Rheology of Adult Stem Cells and Modelling of Flow Induced Deformation
Alexandre J.S. Ribeiro, Department of Biomedical Engineering, Carnegie Mellon University, Pittsburgh, PA 15213, Ender A. Finol, Institute for Complex Engineered Systems, Carnegie Mellon University, Pittsburgh, PA 15213, and Kris Noel Dahl, Department of Chemical Engineering, Carnegie Mellon University, 5000 Forbes Avenue, Pittsburgh, PA 15213.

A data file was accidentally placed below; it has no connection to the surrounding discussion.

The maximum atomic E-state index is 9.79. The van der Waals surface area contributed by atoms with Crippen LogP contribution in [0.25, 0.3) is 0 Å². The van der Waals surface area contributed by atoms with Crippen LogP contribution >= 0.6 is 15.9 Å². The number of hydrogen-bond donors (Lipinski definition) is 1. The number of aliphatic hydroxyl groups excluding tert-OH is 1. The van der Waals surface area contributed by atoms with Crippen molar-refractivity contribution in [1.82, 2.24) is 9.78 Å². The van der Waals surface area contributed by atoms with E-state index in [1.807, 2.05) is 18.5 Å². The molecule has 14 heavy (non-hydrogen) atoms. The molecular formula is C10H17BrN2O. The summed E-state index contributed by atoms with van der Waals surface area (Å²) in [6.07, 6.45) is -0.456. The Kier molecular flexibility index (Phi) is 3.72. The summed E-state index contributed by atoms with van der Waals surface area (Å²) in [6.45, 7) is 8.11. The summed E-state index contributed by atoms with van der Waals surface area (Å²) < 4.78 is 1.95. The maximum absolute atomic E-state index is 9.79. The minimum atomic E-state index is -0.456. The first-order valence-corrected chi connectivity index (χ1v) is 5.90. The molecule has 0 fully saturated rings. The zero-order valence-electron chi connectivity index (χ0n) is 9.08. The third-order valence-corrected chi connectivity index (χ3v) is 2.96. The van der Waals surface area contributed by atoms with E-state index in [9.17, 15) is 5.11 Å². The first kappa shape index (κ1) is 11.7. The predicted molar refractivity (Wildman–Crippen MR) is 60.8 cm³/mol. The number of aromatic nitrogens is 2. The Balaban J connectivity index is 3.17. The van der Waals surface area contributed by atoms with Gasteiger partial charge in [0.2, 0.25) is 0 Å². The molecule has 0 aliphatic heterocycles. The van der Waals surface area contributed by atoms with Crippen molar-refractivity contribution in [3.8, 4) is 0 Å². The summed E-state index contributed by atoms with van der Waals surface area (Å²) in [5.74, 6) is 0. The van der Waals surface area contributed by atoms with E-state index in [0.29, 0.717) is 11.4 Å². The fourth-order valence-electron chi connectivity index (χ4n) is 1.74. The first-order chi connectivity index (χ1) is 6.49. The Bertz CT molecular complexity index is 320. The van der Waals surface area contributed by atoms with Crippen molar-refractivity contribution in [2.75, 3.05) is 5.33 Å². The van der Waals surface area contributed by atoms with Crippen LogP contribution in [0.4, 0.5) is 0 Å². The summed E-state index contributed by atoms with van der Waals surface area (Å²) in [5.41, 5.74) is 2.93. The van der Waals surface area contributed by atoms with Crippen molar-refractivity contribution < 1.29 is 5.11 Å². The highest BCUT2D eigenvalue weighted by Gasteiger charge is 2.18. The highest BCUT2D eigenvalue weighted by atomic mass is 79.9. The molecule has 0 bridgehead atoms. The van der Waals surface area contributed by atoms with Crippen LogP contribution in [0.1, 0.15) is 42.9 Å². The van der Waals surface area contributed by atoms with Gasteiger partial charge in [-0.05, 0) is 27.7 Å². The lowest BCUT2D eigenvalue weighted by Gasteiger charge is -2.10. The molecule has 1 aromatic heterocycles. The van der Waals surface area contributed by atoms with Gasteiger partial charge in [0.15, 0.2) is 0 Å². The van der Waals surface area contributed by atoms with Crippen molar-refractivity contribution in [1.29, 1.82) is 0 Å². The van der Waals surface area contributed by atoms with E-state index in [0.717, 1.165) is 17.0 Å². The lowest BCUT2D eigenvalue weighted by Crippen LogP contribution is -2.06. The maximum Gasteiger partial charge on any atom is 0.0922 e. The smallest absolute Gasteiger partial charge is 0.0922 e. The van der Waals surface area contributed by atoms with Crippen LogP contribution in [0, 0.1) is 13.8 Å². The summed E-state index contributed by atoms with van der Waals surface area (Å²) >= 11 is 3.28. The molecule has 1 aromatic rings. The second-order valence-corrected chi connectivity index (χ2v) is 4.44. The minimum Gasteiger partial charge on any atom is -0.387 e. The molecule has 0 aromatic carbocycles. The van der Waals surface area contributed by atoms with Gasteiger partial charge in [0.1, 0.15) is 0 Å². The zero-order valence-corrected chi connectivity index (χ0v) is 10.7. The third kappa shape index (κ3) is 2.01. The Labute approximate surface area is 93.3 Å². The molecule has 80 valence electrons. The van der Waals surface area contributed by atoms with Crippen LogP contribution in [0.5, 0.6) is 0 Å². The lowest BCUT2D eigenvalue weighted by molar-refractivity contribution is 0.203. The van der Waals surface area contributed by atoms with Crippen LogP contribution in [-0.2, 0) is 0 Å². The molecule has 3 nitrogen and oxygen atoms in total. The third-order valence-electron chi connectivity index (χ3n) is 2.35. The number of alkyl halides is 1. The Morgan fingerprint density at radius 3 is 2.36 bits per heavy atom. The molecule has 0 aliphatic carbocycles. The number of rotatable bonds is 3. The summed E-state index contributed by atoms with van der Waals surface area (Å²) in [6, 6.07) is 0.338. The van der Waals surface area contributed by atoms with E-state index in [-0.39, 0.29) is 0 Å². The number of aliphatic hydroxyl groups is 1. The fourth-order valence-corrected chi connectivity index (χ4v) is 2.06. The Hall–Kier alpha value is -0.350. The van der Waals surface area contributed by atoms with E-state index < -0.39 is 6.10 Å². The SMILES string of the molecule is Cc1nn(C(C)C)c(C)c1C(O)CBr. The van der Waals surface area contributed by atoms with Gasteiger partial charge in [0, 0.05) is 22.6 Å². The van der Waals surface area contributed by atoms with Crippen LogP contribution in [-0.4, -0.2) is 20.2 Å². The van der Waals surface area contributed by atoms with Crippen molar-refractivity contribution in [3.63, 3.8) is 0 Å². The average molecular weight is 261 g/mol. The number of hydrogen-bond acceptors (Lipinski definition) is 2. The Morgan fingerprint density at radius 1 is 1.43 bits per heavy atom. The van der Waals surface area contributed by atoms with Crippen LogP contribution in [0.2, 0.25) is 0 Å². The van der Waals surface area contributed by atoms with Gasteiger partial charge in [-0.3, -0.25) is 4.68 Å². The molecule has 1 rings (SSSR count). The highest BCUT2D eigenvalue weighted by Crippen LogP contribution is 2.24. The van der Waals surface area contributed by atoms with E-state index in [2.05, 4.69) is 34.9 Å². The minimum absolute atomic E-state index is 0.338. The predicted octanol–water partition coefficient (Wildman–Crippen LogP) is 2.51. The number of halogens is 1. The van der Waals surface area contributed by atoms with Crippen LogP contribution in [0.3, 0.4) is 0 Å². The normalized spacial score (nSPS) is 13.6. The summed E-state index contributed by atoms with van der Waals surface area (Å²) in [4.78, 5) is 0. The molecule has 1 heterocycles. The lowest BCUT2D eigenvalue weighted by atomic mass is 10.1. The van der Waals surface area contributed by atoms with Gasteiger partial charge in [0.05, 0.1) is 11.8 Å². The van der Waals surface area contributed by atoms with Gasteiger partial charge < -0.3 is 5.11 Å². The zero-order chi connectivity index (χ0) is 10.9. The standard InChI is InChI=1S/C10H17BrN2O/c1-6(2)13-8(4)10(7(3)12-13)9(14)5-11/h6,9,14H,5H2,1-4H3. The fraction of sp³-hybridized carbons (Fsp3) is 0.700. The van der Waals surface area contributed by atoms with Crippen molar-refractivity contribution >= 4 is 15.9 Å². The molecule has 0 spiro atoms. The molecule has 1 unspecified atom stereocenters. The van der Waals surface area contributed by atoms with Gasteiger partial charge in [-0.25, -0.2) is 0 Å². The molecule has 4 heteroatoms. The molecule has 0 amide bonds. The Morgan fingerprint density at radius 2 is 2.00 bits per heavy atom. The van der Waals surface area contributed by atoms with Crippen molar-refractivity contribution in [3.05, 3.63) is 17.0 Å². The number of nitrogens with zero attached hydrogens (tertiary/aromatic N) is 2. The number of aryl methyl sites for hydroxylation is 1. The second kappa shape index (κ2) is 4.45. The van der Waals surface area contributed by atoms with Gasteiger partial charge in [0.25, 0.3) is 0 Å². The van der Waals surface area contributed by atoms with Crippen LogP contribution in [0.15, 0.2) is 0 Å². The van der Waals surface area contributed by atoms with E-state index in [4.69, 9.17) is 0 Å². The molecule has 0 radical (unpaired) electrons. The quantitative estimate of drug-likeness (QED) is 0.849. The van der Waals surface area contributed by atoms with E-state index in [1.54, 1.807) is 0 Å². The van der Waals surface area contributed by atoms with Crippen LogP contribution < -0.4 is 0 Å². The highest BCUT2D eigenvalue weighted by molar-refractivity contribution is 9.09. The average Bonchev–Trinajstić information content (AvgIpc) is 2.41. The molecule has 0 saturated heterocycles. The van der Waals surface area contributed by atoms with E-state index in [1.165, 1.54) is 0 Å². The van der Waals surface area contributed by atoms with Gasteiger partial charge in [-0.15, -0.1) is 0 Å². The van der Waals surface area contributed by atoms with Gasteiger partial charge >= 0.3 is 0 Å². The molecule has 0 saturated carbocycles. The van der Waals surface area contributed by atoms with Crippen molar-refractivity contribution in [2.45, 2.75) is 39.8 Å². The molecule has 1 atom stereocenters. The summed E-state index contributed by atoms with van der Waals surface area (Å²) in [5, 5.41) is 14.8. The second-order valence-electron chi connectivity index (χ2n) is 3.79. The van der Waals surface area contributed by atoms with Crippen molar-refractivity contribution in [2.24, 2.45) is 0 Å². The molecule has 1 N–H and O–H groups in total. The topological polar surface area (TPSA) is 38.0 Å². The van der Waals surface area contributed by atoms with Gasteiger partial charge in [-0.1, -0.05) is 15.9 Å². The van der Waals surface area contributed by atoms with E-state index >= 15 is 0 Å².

Injection of stem cells for regenerative therapies requires optimal pressure to efficiently deliver cells, but inadequate designs of devices for injection can generate elevated stresses on cells resulting in altered cell response and cell death. However, few studies have examined rheological properties of stem cells to see how these cells deform and rupture under strain. In this study we measure the viscoelastic properties of different types of adult stem cells: mouse and human hematopoietic stem cells, mouse neural stem cell spheres, and human mesenchymal stem cells. We use a combination of fluorescence microscopy and micropipette aspiration to image the deformation of live cells and subcellular components, such as the nucleus. In stem cells, more so than differentiated cells, the nucleus contributes to the overall mechanics due to the high nuclear to cytoplasmic ratio and poorly developed cytoskeletal structure. We quantify elastic, viscoelastic and rupture strain from micropipette aspiration for these cells. We find variation among cells and among cell types (about 60% difference among cell types), but the adult stem cells studied are much softer than reported values for differentiated cells, as expected. We are incorporating this experimental data into 2D and 3D fluid-structure interaction models of flow-induced stem cell deformation to simulate injection systems, which we hope to then use to optimize injection pressures and possibly system design. Also, we will examine the long-term effects of injection shear stress on stem cell differentiation to better determine long-term cell effects of shear stress.